When a counsellor suspects a client is doing this he/she must raise this with the client. He/she
should point out that such tactics do not help in learning more responsible ways of relating to
others. In order not to be manipulated in this way a counsellor must periodically be asking
himself/herself the following questions:

What does this client really want?

Am I going beyond my responsibilities as a counsellor?

Am I being manipulated?
The counsellor cannot establish good rapport
It is difficult sometimes to establish a positive/good relationship. Do not end the relationship if
the adolescent is willing to continue it. If he/she is not willing, consider a referral to another
counsellor. Review sessions and find out why or where the fault lies.
Try to continue counselling/helping client so that he/she feels better and learns more about
him/her. If the adolescent is not willing to continue with the relationship, explore with him/her
a referral to another counsellor.
The Client threatens Suicide (killing himself/herself)
Do not take a threat of suicide lightly, it could happen. Though some young people, who
threaten to take their own lives are just crying for attention. People who take their lives often
feel hopeless and helpless. They believe they have no one who cares for them. The counsellor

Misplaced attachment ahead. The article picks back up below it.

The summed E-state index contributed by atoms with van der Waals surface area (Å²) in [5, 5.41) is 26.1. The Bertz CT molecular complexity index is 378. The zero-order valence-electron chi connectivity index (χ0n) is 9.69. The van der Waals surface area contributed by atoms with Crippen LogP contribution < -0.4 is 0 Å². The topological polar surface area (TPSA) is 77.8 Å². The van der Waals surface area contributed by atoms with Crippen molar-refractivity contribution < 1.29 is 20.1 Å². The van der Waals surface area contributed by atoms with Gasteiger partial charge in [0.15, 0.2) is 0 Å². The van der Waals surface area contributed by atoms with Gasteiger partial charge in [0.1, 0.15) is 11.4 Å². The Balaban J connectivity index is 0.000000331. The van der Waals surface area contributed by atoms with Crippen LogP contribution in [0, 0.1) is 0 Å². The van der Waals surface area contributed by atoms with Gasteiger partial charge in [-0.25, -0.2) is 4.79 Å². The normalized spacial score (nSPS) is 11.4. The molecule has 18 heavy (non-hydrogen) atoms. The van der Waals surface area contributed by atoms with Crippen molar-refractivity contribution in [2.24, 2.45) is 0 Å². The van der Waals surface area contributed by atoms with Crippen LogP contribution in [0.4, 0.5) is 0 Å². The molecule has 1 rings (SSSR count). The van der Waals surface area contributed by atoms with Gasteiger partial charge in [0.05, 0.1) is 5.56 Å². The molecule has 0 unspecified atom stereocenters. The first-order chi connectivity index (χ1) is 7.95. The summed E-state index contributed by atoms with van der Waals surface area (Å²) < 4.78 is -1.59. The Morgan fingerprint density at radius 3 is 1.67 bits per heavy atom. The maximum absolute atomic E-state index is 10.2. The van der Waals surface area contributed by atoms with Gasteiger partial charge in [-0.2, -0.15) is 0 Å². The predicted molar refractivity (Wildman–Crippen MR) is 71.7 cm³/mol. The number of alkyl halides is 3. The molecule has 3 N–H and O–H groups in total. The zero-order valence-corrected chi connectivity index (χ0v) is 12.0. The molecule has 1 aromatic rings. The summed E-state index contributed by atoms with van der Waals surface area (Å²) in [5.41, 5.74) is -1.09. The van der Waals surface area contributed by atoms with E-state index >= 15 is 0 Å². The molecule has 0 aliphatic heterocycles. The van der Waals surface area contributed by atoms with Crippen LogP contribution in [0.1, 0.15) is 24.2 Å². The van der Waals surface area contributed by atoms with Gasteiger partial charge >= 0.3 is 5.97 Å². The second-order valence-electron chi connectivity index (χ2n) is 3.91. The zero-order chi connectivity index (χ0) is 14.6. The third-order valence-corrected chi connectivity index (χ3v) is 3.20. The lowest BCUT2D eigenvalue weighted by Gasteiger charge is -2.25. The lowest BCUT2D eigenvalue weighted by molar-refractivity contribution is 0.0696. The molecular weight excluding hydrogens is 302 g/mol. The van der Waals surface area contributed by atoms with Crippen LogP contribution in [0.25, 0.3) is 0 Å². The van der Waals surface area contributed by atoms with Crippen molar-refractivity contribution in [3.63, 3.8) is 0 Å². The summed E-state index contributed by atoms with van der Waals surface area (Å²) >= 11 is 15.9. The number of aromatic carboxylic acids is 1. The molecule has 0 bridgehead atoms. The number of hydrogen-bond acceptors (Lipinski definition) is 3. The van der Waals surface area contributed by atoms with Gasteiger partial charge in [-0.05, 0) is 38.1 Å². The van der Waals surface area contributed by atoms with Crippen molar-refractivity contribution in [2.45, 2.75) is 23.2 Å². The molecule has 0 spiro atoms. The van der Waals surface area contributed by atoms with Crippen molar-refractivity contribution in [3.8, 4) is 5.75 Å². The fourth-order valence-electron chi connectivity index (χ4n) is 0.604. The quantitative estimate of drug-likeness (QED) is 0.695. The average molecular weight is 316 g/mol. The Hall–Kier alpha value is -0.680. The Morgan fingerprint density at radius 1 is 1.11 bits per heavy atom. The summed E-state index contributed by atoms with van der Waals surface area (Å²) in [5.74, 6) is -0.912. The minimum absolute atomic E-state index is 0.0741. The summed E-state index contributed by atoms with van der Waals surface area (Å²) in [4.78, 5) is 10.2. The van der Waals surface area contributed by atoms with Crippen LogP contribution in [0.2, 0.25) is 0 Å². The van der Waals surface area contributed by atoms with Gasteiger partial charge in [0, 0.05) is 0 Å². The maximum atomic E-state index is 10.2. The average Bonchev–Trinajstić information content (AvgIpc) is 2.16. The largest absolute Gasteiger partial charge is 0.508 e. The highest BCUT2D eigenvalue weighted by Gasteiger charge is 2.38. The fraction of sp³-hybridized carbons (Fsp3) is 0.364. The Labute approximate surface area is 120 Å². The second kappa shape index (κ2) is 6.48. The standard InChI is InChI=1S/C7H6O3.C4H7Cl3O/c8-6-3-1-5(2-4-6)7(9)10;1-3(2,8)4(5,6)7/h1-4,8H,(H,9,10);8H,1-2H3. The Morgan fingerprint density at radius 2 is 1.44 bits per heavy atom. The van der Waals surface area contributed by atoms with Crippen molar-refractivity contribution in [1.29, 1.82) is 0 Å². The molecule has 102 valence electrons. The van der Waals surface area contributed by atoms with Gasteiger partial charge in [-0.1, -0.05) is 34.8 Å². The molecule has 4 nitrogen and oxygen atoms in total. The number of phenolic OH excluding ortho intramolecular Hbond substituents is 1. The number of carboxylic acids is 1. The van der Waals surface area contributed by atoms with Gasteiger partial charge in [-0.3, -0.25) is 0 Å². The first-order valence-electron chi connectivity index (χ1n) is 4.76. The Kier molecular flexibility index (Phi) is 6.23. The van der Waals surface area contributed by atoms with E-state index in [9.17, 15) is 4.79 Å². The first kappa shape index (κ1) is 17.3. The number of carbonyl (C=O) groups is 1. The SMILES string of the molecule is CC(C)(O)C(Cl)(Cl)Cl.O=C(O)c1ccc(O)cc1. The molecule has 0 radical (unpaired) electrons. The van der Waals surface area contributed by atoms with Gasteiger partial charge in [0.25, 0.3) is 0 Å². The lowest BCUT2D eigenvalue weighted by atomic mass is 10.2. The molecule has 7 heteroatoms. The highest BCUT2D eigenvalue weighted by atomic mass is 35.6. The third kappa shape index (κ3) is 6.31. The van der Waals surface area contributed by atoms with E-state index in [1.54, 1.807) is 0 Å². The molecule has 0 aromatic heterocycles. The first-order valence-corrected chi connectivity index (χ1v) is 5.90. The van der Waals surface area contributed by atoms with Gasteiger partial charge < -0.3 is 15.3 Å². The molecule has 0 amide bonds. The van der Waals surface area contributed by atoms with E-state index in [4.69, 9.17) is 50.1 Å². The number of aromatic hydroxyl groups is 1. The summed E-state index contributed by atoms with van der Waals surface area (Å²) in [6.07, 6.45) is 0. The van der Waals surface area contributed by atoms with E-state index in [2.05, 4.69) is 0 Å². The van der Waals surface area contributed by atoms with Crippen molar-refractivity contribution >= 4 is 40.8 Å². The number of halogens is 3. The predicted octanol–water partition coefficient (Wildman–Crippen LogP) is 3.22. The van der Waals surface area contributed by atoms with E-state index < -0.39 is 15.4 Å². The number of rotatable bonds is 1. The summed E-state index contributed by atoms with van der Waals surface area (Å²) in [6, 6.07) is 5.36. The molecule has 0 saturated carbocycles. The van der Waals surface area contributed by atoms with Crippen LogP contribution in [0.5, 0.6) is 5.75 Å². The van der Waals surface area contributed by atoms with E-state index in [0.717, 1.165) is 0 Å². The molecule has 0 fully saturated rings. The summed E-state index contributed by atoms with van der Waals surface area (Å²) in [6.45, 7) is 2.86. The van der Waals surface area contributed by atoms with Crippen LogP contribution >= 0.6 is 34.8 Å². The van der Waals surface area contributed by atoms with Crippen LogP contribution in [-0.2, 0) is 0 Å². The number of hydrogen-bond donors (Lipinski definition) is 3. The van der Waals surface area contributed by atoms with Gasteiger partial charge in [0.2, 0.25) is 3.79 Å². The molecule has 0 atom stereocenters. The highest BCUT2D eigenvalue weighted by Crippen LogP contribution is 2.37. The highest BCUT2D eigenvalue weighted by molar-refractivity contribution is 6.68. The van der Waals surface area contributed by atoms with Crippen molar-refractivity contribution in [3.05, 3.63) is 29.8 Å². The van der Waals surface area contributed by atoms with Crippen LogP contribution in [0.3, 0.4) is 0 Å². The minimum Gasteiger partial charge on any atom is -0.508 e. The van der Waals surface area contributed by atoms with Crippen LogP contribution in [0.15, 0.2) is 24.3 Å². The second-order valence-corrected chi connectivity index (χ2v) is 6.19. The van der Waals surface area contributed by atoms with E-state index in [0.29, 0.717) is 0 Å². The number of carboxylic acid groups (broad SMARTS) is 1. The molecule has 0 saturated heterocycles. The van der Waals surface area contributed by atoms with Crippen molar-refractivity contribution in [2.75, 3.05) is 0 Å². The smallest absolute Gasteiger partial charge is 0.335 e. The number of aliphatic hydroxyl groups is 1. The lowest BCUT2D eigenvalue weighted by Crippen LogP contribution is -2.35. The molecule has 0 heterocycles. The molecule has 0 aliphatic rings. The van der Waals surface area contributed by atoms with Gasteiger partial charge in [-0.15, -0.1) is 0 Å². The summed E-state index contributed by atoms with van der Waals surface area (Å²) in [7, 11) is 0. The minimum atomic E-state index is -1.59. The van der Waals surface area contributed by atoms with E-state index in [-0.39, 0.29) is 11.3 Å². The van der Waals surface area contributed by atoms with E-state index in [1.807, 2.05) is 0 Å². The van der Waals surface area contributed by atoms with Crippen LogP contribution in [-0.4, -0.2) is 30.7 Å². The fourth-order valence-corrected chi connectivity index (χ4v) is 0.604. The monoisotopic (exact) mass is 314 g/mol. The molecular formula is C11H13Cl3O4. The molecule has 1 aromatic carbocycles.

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should show concern and give reassurance. The counsellor signs a contract that he cares. At
times some adolescents threaten in order to get their own way or get what they want. It is
better for the counsellor to comment on positive feelings noted in him/her; this is encouraging
enough to show interest. The lay counsellor should refer the adolescent to the appropriate
support system in the community. It may be necessary to break confidentiality.
Counsellor is embarrassed by the subject matter
Adolescent may ask or tell the counsellor something that may make him/her very
uncomfortable and difficult to answer. It is best for the counsellor to be honest with the
adolescent if he/she showed any sign of feeling uncomfortable. He/she should acknowledge